5 big branding mistakes to avoid

Established brands can't rest on their laurels – they have to create an honest connection with customers.

Branding mistakes to avoid

Steer clear of these big branding pitfalls

The arrival of social media and new digital channels have transformed branding. But when it comes to connecting a brand with customers, there are still fundamental mistakes an art director needs to steer clear of. Here an expert team of creative directors share their thoughts on what brands should avoid at all costs.

01. Demographics not mindset

"You see brands isolating groups of people based on a demographic, whereas actually a huge breadth of people now buy products based on mindset, cutting across all that," says The Future Laboratory's Kirsty Minns.

02. Overuse of 'heritage'

Relying on a brand's heritage is lazy, says Minns. "It's better to find something that feels more truthful and appropriate. Being 'authentic' isn't an excuse for not having original ideas."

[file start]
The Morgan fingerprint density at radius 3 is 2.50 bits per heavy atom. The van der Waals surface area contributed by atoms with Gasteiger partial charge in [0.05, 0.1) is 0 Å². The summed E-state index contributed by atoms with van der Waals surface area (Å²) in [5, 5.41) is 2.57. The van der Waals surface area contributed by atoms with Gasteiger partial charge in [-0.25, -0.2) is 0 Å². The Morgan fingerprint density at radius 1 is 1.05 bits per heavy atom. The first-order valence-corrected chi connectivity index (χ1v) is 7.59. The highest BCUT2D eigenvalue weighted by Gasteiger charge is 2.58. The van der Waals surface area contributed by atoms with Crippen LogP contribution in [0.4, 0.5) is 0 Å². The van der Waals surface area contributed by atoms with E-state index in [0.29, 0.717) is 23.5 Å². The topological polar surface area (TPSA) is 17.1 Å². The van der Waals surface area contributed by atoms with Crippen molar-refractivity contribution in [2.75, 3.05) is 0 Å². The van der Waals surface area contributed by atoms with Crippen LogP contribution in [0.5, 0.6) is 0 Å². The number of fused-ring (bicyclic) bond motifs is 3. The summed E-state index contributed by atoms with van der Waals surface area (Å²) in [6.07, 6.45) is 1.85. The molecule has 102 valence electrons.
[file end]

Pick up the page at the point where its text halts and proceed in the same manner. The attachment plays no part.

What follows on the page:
03. Global blinkers

"[Despite branding being] so international these days, you always need to be aware of local sensitivities," explains Studio Sutherl&'s Jim Sutherland. "A one-size-fits-all, global look means you're not really understanding the people you're talking to in those countries."

04. Bland brands

"There's a lot more branding going on than there was perhaps five or ten years ago, but most of it is very bland and uninspiring," says Sutherland. "When I'm judging design competitions, you do wonder why some projects have been entered."

05. Cod psychology

"One of the problems with people talking about branding is that they talk about the wrong things," says Sutherland. "Like, 'we did it yellow because it reflects positivity.' No, it doesn't. It's yellow."

This article was originally published in Computer Arts magazine issue 252.

ABOUT THE AUTHOR

Tom May is a freelance writer and editor specialising in design and technology. He was previously associate editor at Creative Bloq and deputy editor at net magazine, the world’s best-selling magazine for web designers. Over two decades in journalism he’s worked for a wide range of mainstream titles including The Sun, Radio Times, NME, Heat, Company and Bella. Follow him on Twitter @tom_may.

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